FED WATCH: Greenspan's London speech -- talking down inflation -- is clearly an attempt to jawbone the bond market back into a rally. It worked for an hour or two, but jawboning will not work as long as the Fed continues to add reserves to the banking system. As the markets no longer expect the Fed to raise the funds rate again, demand for reserves has fallen, as we said it would on the phenomenon described in 1984 by the late Fed Gov. Henry Wallich. The open market desk in New York should have been draining reserves this week, with funds below the 4.25% target! This would ignite a bond rally. But the desk stayed out yesterday and today, for some reason Greenspan has not told us about. The bond market cannot resume its rally until the price of gold falls back toward $350 -- information nobody is telling the President. For bonds to trade against a gold market of $385 is now clear evidence Greenspan is willing to permit a 10% devaluation of all dollar assets, public and private. The Woodward book makes it clear that many of the President's advisors believe "the bond market" is a bunch of rich Wall Street traders. Is there nobody around the President who understands that the bond market consists of all the people who own some of the U.S. national debt of almost $5 trillion and all of the people who are thinking of buying some of that debt? Unless the Fed corrects this error soon, the S&P 500 and NASDAQ will continue to forecast a weakening of the economy going into the November elections. Psst! Mr. President! Hillary! We've got a secret!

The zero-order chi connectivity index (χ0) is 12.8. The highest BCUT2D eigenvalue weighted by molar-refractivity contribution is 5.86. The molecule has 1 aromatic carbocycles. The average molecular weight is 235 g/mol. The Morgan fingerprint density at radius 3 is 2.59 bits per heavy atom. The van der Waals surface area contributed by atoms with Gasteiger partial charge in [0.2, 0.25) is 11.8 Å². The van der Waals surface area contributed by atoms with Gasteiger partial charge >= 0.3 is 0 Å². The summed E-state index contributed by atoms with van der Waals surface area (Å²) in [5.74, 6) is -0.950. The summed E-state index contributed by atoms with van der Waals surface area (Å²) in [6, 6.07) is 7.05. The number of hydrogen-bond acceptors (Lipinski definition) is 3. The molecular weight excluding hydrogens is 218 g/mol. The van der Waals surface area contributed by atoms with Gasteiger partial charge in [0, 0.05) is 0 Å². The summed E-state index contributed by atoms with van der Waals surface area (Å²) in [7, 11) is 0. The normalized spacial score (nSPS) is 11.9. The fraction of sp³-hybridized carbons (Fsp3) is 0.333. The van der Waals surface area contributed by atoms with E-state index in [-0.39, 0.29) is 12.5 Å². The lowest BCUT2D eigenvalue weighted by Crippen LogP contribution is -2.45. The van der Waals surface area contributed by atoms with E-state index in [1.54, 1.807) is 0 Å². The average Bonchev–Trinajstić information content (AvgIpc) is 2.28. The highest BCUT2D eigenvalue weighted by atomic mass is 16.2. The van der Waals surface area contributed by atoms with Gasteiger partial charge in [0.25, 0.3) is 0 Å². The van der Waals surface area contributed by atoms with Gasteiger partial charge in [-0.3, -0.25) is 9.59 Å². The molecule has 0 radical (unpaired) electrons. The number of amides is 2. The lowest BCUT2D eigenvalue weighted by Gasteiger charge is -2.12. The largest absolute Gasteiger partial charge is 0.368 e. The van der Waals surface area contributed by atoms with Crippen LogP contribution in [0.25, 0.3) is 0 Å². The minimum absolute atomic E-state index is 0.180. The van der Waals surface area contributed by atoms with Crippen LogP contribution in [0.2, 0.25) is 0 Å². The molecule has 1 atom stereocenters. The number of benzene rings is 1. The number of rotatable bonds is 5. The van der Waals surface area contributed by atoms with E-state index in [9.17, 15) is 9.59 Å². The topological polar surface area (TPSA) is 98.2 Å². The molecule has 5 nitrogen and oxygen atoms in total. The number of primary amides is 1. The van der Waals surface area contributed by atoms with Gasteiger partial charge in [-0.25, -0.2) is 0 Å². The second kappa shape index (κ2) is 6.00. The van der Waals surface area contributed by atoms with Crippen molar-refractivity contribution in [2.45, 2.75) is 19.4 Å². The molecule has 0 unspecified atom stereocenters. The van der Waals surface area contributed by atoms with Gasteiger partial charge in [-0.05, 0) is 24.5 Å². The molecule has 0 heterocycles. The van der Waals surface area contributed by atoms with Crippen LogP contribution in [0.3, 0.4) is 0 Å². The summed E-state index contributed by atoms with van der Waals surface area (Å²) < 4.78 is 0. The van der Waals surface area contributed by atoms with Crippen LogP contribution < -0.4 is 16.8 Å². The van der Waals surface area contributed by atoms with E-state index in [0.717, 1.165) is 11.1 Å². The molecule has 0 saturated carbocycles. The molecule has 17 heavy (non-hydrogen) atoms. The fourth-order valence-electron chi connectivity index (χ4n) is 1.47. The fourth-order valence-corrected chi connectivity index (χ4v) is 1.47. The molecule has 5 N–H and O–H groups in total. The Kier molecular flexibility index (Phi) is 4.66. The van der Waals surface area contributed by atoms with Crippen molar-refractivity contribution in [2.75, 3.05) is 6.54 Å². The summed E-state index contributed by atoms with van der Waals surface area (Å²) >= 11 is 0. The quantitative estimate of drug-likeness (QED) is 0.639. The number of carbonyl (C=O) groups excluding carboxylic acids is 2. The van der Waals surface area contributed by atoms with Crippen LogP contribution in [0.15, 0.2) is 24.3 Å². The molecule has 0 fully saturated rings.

HEALTH CARE: We are getting very close to the point where the GOP leadership in House and Senate can make the case that it is now too late to fashion health care legislation this year -- that the two political parties should go back to the voters for a fresh mandate on this issue. Rep. Dick Armey [R-TX] and Sen. Bob Bennett [R-Utah] are now making this argument. The Democrats are trying to cobble together something in a few weeks, so they will have something to take to the voters in November. Republicans need only argue that the President has had a year and a half to produce a plan, but has not. He cannot expect the country to permit the restructuring of one-seventh of the economy in the weeks remaining before the summer recess and fall elections. Democrats are frantically scaling back the plans in the Moynihan and Kennedy committees, hoping to find some bare minimum that can pass with a fig leaf of bipartisan support. A GOP "haste makes waste" argument might even persuade the President to call time out, as it would resonate in the country, which I believe is now scared to death that Clinton and the Democrats will do something stupid on health care at the 11th hour -- which is why they are electing Republicans in every special election.